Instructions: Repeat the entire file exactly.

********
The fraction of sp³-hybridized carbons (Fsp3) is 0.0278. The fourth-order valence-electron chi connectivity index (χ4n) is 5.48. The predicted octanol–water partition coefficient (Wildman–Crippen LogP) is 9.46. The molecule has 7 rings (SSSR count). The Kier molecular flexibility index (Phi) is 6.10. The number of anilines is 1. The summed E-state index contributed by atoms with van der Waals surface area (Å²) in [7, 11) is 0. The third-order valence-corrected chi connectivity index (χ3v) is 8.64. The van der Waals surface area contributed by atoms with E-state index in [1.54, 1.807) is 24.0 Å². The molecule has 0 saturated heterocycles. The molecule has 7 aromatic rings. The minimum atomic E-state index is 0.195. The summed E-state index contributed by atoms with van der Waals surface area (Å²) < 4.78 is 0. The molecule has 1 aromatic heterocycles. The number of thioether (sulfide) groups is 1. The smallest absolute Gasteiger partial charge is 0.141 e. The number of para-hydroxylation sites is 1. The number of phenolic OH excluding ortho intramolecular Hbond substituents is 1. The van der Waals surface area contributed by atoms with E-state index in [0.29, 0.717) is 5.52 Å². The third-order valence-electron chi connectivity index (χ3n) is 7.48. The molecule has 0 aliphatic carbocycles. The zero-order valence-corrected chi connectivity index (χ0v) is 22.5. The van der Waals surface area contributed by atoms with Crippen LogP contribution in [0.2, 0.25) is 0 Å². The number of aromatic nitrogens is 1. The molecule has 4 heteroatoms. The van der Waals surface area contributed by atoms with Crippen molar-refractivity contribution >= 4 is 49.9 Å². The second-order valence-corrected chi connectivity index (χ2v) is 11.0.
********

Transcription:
The fraction of sp³-hybridized carbons (Fsp3) is 0.0278. The fourth-order valence-electron chi connectivity index (χ4n) is 5.48. The predicted octanol–water partition coefficient (Wildman–Crippen LogP) is 9.46. The molecule has 7 rings (SSSR count). The Kier molecular flexibility index (Phi) is 6.10. The number of anilines is 1. The summed E-state index contributed by atoms with van der Waals surface area (Å²) in [7, 11) is 0. The third-order valence-corrected chi connectivity index (χ3v) is 8.64. The van der Waals surface area contributed by atoms with E-state index in [1.54, 1.807) is 24.0 Å². The molecule has 0 saturated heterocycles. The molecule has 7 aromatic rings. The minimum atomic E-state index is 0.195. The summed E-state index contributed by atoms with van der Waals surface area (Å²) < 4.78 is 0. The molecule has 1 aromatic heterocycles. The number of thioether (sulfide) groups is 1. The smallest absolute Gasteiger partial charge is 0.141 e. The number of para-hydroxylation sites is 1. The number of phenolic OH excluding ortho intramolecular Hbond substituents is 1. The van der Waals surface area contributed by atoms with E-state index in [0.29, 0.717) is 5.52 Å². The third-order valence-electron chi connectivity index (χ3n) is 7.48. The molecule has 0 aliphatic carbocycles. The zero-order valence-corrected chi connectivity index (χ0v) is 22.5. The van der Waals surface area contributed by atoms with Crippen LogP contribution in [0.2, 0.25) is 0 Å². The number of aromatic nitrogens is 1. The molecule has 4 heteroatoms. The van der Waals surface area contributed by atoms with Crippen molar-refractivity contribution >= 4 is 49.9 Å². The second-order valence-corrected chi connectivity index (χ2v) is 11.0.